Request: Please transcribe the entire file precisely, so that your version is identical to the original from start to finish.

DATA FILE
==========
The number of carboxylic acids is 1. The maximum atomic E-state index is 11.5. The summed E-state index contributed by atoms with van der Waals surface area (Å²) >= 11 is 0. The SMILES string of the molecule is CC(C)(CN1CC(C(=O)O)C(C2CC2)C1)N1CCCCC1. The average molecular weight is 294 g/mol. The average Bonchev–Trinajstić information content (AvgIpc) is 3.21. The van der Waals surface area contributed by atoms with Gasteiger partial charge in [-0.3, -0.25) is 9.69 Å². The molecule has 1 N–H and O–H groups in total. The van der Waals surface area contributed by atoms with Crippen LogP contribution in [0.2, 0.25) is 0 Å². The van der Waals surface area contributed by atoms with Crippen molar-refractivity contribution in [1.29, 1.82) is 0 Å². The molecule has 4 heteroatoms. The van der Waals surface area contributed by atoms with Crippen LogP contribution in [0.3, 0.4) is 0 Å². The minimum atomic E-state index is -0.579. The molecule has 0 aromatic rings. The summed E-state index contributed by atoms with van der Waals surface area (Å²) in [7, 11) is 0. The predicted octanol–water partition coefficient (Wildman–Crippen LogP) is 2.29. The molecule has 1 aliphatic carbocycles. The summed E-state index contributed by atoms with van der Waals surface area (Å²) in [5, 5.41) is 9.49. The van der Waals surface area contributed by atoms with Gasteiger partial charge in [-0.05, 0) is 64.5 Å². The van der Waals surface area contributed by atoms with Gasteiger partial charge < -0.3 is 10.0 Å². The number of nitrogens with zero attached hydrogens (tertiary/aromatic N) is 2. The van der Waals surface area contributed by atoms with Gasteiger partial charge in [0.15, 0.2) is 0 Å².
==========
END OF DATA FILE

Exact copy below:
The number of carboxylic acids is 1. The maximum atomic E-state index is 11.5. The summed E-state index contributed by atoms with van der Waals surface area (Å²) >= 11 is 0. The SMILES string of the molecule is CC(C)(CN1CC(C(=O)O)C(C2CC2)C1)N1CCCCC1. The average molecular weight is 294 g/mol. The average Bonchev–Trinajstić information content (AvgIpc) is 3.21. The van der Waals surface area contributed by atoms with Gasteiger partial charge in [-0.3, -0.25) is 9.69 Å². The molecule has 1 N–H and O–H groups in total. The van der Waals surface area contributed by atoms with Crippen LogP contribution in [0.2, 0.25) is 0 Å². The van der Waals surface area contributed by atoms with Crippen molar-refractivity contribution in [1.29, 1.82) is 0 Å². The molecule has 4 heteroatoms. The van der Waals surface area contributed by atoms with Crippen LogP contribution in [0.3, 0.4) is 0 Å². The minimum atomic E-state index is -0.579. The molecule has 0 aromatic rings. The summed E-state index contributed by atoms with van der Waals surface area (Å²) in [7, 11) is 0. The predicted octanol–water partition coefficient (Wildman–Crippen LogP) is 2.29. The molecule has 1 aliphatic carbocycles. The summed E-state index contributed by atoms with van der Waals surface area (Å²) in [5, 5.41) is 9.49. The van der Waals surface area contributed by atoms with Gasteiger partial charge in [-0.05, 0) is 64.5 Å². The van der Waals surface area contributed by atoms with Gasteiger partial charge < -0.3 is 10.0 Å². The number of nitrogens with zero attached hydrogens (tertiary/aromatic N) is 2. The van der Waals surface area contributed by atoms with Gasteiger partial charge in [0.15, 0.2) is 0 Å².